Guwahati, March 8: Assam chief minister Tarun Gogoi late this evening ordered an end to the signature campaign showing support to him and asking party MLAs not to speak to the media on issues related to the government. This left the Congressmen stumped because the group collecting the signatures had in the morning extended its campaign till April 5.
“If any MLA or minister has anything to say they can directly contact the CM or the high command,” parliamentary affairs minister Nilamani Sen Deka told The Telegraph about Gogoi’s directives late this evening.
The development came within hours of Gogoi reaching Delhi. He is also said to have been unhappy with reports about the sacking of three parliamentary secretaries — Chandan Sarkar, Pradan Baruah and Abu Taher Bepari, though it was promptly denied by those collecting the signatures of MLAs and his press adviser.
It is not only Gogoi who appeared unfazed while attending the International Women's Day function at Rajiv Bhawan. Cabinet minister Himanta Biswa Sarma, the man said to be leading the disgruntled MLAs, is also in Delhi.
Party insiders attributed several reasons for the late evening decision: Criticism by some MLAs about the manner in which his “loyalists” were handling the campaign. Or having seen that most MLAs were in his favour, he thought of discontinuing the campaign to keep the doors open for amicable resolution of grievances the MLAs might be having against his government.
“The invitation to MLAs to meet him or the high command suggests this. It could also be because he did not order the campaign or the high command must have asked him to stop the campaign. There is also a feeling that vested groups may be politicising the insignificant dissidence for their own interest,” one of them said, adding that of the 24 MLAs who met at Sarkar’s residence, only 10 were for leadership change.
“Others just wanted to be heard by the CM,” he added.
However, few are buying the line that the camp would have started without his knowledge. “Had it been so, he would have stopped it yesterday itself,” he said. T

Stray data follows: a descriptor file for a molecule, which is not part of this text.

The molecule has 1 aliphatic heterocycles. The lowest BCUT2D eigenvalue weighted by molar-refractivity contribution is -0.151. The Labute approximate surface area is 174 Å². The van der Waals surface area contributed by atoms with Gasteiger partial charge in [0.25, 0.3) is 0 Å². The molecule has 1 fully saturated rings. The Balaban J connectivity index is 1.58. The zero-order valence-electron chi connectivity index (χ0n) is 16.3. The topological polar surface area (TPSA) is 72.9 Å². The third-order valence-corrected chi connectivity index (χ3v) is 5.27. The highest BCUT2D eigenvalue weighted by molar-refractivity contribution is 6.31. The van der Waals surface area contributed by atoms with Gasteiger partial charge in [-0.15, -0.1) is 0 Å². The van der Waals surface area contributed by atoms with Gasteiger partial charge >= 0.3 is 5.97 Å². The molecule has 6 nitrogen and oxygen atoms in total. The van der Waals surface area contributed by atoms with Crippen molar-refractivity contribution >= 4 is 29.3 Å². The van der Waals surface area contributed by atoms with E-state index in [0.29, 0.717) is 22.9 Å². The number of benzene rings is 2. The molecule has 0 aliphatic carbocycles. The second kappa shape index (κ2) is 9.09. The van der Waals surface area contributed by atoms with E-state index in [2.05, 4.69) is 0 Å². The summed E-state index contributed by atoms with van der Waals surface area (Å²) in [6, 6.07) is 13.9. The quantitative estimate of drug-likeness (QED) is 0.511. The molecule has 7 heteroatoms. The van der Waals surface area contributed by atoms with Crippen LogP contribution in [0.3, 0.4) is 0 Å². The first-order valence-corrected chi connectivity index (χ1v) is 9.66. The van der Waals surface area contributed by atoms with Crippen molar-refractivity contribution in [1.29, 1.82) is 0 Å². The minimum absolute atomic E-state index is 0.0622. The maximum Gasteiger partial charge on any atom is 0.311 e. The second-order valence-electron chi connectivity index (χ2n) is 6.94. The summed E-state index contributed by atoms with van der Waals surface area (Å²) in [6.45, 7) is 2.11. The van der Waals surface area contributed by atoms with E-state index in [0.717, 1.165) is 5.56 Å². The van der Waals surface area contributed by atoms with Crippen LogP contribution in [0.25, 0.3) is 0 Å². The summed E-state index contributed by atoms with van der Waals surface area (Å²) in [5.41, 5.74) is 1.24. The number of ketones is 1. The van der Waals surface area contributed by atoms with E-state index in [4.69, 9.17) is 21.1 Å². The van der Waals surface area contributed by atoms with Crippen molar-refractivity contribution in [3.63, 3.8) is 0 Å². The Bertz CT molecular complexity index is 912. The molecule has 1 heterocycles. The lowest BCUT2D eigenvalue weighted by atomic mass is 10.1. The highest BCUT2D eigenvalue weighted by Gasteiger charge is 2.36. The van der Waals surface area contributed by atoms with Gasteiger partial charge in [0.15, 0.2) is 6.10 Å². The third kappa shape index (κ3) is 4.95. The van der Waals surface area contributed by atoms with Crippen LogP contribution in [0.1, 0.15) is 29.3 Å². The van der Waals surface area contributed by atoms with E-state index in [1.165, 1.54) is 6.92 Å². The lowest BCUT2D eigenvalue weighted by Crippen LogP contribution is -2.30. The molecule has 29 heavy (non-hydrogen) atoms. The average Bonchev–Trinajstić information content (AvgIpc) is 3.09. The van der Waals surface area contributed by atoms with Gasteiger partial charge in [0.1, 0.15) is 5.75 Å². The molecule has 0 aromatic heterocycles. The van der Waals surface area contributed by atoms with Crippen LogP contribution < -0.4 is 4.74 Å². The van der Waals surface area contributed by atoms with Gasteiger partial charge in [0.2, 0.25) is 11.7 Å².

The Gogoi camp defended the campaign, saying it was carried out after it got a whiff of a move by the Himanta camp to approach the high command on March 16 against the functioning of the government.
Till date, 58 of the 79 Congress legislators have reposed faith in Gogoi’s leadership, according to the chief minister’s press adviser, Bharat Chandra Narah — more than enough to ensure the continuance of Gogoi in the hot seat.
The buzz emanating from the Himanta camp that all legislators and ministers are “absolutely” loyal to the chief minister suggests that the number will rise in the days to come and that they are ready to do business with Gogoi.
But in return, they would like to be treated with respect.
Gogoi’s “indifferent” style of functioning has been the main grouse of party MLAs and leaders since the rift came out in the open.
The day started with the internal crisis claiming its first casualty — associate Congress member Zabed Islam — a development that signalled an imminent crackdown on all those working to disturb the government
Islam, an Independent MLA from Mancachar in Dhubri district who was close to Himanta, had become an associate member of the Congress by extending his support to the party after his win. “But he was seen to be acting against the government and so disassociated him,” Narah said. Islam will, however, continue as an Independent legislator.
By evening, the internal revolt spilled onto the streets with Congress workers burning the effigies of Sarma and Tezpur MLA Rajen Borthakur in Tezpur this evening. The Gogoi camp said the chief minister has asked his supporters not to take to the streets.
The crisis is likely to linger for a few more days because cabinet minister Himanta Biswa Sarma will not give up easily. “A lot is at stake for him as well,” one of them said.
Sarma has questioned the rationale behind Narah releasing the letter written to him by AICC general secretary in-charge of Assam, Digvijaya Singh, to the chief minister. The letter had sought an explanation from Sarma as to why a private TV channel headed by his wife was allegedly working against the state government. Sources close to Sarma also questioned the need for carrying out signature campaigns every three months.
They also told The Telegraph that Sarma would “humbly” explain his position to Digvijaya Singh. “He will explain that he has no control over an independent news channel. He will also explain that he covered 7,000km by road and addressed as many as 120 rallies during the panchayat elections, more than any other minister, in the interest of the party and instead of rewarding him, people are complaining against him,” one of them said.
In an oblique reference to Narah, the sources said dissidence was the creation of people who had lost the last Assembly elections and were trying to make themselves relevant by entering the government through the back door. Narah, a very senior party hand, had lost the last election.